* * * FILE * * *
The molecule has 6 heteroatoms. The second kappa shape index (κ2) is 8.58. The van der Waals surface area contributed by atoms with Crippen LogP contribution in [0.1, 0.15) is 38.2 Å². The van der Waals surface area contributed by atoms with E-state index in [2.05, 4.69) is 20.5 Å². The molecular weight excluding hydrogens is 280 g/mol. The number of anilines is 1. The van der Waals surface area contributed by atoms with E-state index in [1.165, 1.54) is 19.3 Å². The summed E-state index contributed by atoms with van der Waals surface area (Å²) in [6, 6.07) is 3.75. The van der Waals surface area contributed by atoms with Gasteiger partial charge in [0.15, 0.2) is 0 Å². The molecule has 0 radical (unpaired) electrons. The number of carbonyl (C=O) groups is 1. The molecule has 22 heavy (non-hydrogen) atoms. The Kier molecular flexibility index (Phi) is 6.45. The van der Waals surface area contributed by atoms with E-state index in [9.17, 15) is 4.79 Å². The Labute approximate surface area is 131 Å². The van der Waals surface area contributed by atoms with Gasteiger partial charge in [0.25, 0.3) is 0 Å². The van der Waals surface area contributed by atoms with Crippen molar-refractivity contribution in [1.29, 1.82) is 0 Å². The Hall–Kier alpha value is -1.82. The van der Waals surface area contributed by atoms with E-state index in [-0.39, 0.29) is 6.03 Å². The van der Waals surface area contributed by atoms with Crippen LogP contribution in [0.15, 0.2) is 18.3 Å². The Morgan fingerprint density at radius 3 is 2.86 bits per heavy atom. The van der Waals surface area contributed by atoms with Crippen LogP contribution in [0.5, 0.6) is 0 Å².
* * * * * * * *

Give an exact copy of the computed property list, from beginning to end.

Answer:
The molecule has 6 heteroatoms. The second kappa shape index (κ2) is 8.58. The van der Waals surface area contributed by atoms with Crippen LogP contribution in [0.1, 0.15) is 38.2 Å². The van der Waals surface area contributed by atoms with E-state index in [2.05, 4.69) is 20.5 Å². The molecular weight excluding hydrogens is 280 g/mol. The number of anilines is 1. The van der Waals surface area contributed by atoms with E-state index in [1.165, 1.54) is 19.3 Å². The summed E-state index contributed by atoms with van der Waals surface area (Å²) in [6, 6.07) is 3.75. The van der Waals surface area contributed by atoms with Gasteiger partial charge in [0.15, 0.2) is 0 Å². The molecule has 0 radical (unpaired) electrons. The number of carbonyl (C=O) groups is 1. The molecule has 22 heavy (non-hydrogen) atoms. The Kier molecular flexibility index (Phi) is 6.45. The van der Waals surface area contributed by atoms with E-state index in [9.17, 15) is 4.79 Å². The Labute approximate surface area is 131 Å². The van der Waals surface area contributed by atoms with Gasteiger partial charge in [0.25, 0.3) is 0 Å². The van der Waals surface area contributed by atoms with Crippen molar-refractivity contribution in [1.29, 1.82) is 0 Å². The Hall–Kier alpha value is -1.82. The van der Waals surface area contributed by atoms with E-state index in [-0.39, 0.29) is 6.03 Å². The van der Waals surface area contributed by atoms with Crippen LogP contribution in [0.15, 0.2) is 18.3 Å². The Morgan fingerprint density at radius 3 is 2.86 bits per heavy atom. The van der Waals surface area contributed by atoms with Crippen LogP contribution in [0.5, 0.6) is 0 Å².